After being discovered by Ed Sheeran when she asked for songwriting advice at one of his radio appearances in Edinburgh, Scottish singer Nina Nesbitt was stunned by his invitation to open his European tour. She took that ball and kept running with it, eventually scoring a cameo in Sheeran’s “Drunk” video before going on to compose jangly tracks for other U.K. artists, like The Shires, Olivia Holt and Jessie Ware. It was all before she issued her own chart-topping overseas albums, 2014’s “Peroxide” and its new followup, “The Sun Will Come Up, the Seasons Will Change.” Initially, she was banking on her proficiency in gymnastics as an escape route from her tiny village. “But there’s only so long you can do sports,” she says. “And I just really loved music.”
How did you switch from gymnastics to music?
I started a YouTube channel when I was 15 because I really wanted to know if people thought I could sing or not. I’m a very shy, introverted person, so it was a good way of starting out, and learning to get up onstage.
What was your first posting?
A cover of Kelly Clarkson’s “Already Gone.” And it probably got around only 200 views — I’m not going to lie. And I think it got maybe three comments. But I was very excited about it, because I thought it was good to get honest feedback from total strangers. Getting that advice was really helpful, I found.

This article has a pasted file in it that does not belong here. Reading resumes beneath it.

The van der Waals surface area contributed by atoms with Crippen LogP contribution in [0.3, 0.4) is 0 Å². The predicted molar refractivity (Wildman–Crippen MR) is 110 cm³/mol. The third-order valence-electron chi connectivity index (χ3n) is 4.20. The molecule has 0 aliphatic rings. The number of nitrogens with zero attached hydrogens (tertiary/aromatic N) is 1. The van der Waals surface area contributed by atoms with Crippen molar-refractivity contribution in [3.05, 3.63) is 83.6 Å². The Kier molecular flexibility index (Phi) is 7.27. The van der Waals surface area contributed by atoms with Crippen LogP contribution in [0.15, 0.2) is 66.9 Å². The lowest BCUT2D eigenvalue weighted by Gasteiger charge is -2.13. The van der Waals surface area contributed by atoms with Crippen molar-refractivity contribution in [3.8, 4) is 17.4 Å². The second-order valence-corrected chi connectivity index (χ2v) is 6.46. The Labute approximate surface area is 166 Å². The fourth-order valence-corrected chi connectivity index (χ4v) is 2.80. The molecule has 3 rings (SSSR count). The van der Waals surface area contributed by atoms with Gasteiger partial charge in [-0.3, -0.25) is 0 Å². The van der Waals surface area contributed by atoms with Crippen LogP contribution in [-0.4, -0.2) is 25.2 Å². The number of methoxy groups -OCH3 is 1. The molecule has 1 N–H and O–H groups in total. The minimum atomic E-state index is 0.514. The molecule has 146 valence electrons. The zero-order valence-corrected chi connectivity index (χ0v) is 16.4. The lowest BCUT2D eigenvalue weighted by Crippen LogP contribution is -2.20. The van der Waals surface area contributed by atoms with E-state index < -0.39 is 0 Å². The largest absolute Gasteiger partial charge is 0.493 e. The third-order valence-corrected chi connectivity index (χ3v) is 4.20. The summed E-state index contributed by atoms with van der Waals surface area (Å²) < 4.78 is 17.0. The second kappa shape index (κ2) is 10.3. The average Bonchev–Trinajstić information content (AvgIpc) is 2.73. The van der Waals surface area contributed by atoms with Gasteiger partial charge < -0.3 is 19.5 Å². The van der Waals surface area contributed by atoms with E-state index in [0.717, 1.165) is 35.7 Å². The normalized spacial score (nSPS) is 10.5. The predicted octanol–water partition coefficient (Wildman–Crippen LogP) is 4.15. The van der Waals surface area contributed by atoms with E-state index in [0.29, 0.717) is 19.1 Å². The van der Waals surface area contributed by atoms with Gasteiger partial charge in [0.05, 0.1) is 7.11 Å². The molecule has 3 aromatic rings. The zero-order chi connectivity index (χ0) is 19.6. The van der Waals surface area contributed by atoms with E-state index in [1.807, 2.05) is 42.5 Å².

You went on to study songwriting in college, but it didn’t work out?
Well, I learned to play the guitar on a website called Ultimate Guitar. And then I went to university and took a music course. And one day we had to write a song, and the teacher came over and said, “OK, let’s see what you’ve got.” And it was the song that ended up getting me signed, actually, although it never came out. But he listened to it, turned to me and said, “Why are you even here? You should leave and go do this properly, start touring, and just learn on the job.”
Then you set up your home studio, Nightwatch?
I got dropped from that label. There weren’t many producers who wanted to work on my songs at the time. So I decided to get a little studio and learn how to do it myself, and nowadays you can just get a laptop and a keyboard and you’re instantly set up. So I got that in my bedroom in London, where I was living, and I’d write these songs in the evenings, about events in my own life. There was something magical about writing at 2 in the morning, while the rest of the house is asleep.
IF YOU GO
Where: Swedish American Hall, 2174 Market St., S.F.
When: 8 p.m. March 20
Tickets: $15 to $50
Contact: (415) 375-3370, www.eventbrite.com